Tuesday, July 26, 2011

Comic Con 2011 - Report PT 2 - Notes added


I dig the Jughead and Archie masks

I also dig that these comics are still in print

My favorite costume of the show - complete with coconuts!

Some of the magical Hall H crowd

6000+ fans fill Hall H
The panel for Fright Night was good, largely buoyed by an engaging cast. They also showed a bunch of clips and a few of them were quite intense and scary - but also funny at the same time - like the  original.

The Sony panel started with a 'behind the scenes' short film from Ghost Rider: Spirit of Vengeance that featured the directors doing all kinds of crazy crap like filming on roller blades at 60 mph.

Ghost Rider: Spirit of Vengeance

Johnny Whitworth, Idris Elba, Nicholas Cage

Next was 30 Minutes or Less, from the director of Zombieland. Funny cast and funny panel. Aziz Ansari is hilarious.

30 Minutes or Less Cast - Nick Swardson, Michael Peña, Aziz Ansari

After 30 Minutes was Total Recall. The clip was awesome and the panel confirmed (after seeing Colin Farrell in the Fright Night panel as well) that Colin Farrell is funny, witting, charming and smart in addition to being a great action hero. I think the whole cast is terrific and I am really looking forward to this SF action film.

Total Recall - Kate Beckinsale, Len Wiseman, Jessica Biel, Colin Farrell, Bryan Cranston, John Cho
Last for Sony was The Amazing Spider-Man. This was a great panel that started off a bit rough with a fan at the mic asking questions even before the panel was introduced. Ralph Garmin (funny, funny guy) was the Sony moderator and tried to get the guy off the mic. The audience mic light came up and a guy in a dime store spidey suit just kept talking about how he had never been to comic-con before and that he was Spidey for Halloween when he was 2 and that he loved Spider-Man. Ralph tried to get him to leave, but the guy kept going. It was a bit uncomfortable until the kid pulled off his mask. It was Andrew Garfield and the crowd went NUTS!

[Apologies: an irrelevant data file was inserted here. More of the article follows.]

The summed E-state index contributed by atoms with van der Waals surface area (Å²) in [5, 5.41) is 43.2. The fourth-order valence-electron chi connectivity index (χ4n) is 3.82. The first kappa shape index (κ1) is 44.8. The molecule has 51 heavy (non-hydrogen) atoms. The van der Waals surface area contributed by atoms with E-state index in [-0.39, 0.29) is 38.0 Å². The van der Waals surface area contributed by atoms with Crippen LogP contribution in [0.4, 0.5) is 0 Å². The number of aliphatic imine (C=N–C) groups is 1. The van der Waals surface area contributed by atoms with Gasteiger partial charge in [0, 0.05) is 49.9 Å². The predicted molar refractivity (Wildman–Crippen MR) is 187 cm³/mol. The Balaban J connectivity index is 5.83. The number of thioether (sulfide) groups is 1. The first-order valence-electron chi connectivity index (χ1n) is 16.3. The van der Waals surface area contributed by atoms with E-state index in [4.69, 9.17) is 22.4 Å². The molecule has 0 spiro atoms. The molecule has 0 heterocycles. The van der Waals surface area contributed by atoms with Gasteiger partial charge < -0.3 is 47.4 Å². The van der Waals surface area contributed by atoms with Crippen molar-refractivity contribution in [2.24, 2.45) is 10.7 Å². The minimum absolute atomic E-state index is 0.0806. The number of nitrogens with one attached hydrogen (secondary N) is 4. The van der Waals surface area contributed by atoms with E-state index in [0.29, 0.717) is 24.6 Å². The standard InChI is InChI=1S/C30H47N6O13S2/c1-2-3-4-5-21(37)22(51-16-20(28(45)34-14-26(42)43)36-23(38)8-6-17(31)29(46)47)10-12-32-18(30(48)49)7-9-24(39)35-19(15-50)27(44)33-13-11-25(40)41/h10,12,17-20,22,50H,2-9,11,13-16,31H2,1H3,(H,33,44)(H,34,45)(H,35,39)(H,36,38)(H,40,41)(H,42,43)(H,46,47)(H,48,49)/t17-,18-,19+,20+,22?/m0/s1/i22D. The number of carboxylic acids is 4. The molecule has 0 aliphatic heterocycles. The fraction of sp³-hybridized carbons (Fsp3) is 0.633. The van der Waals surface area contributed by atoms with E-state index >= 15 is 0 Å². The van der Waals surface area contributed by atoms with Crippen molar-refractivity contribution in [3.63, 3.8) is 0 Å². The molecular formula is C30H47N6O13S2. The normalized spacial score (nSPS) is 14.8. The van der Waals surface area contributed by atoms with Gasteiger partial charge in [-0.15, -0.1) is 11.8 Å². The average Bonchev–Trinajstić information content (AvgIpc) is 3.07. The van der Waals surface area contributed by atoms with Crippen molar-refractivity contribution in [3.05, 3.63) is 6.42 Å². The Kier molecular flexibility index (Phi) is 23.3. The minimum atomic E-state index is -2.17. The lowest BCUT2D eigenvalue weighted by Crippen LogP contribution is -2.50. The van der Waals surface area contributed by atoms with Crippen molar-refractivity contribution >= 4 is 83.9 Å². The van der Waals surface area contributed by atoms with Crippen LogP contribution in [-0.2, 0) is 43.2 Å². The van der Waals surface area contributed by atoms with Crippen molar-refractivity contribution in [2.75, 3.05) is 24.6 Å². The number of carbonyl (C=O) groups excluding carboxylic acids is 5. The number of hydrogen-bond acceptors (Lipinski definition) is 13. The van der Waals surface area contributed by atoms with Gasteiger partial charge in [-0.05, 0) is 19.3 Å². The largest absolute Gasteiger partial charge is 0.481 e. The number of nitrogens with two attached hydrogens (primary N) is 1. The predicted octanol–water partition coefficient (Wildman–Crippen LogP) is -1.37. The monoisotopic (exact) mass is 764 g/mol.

There were 2 more clips - one with a bit of story and one that introduced the Lizard and showed a couple of shots of the baddie. The animation and skin texture is amazing.

The Lizard (Rhys Ifans) arrives at the Amazing Spider-Man panel.

Andrew Garfield and Emma Stone
Then it was back to the main part of the convention...

Some hack pulp author by the Total Recall hover car

Baby Joker - My favorite Joker at the con...

Along with Artist's Alley, the Indy Publisher area is a big favorite. Every year I walk the aisles and buy a few books from the folks that have manages to get their books written and drawn and printed - often they are their own publishers. I'll give some of my favorites a "Pulp of the Week" shout out in the weeks ahead.

Part 3 tomorrow

Monday, July 25, 2011

Comic Con 2011 - Way Overdue Report PT 1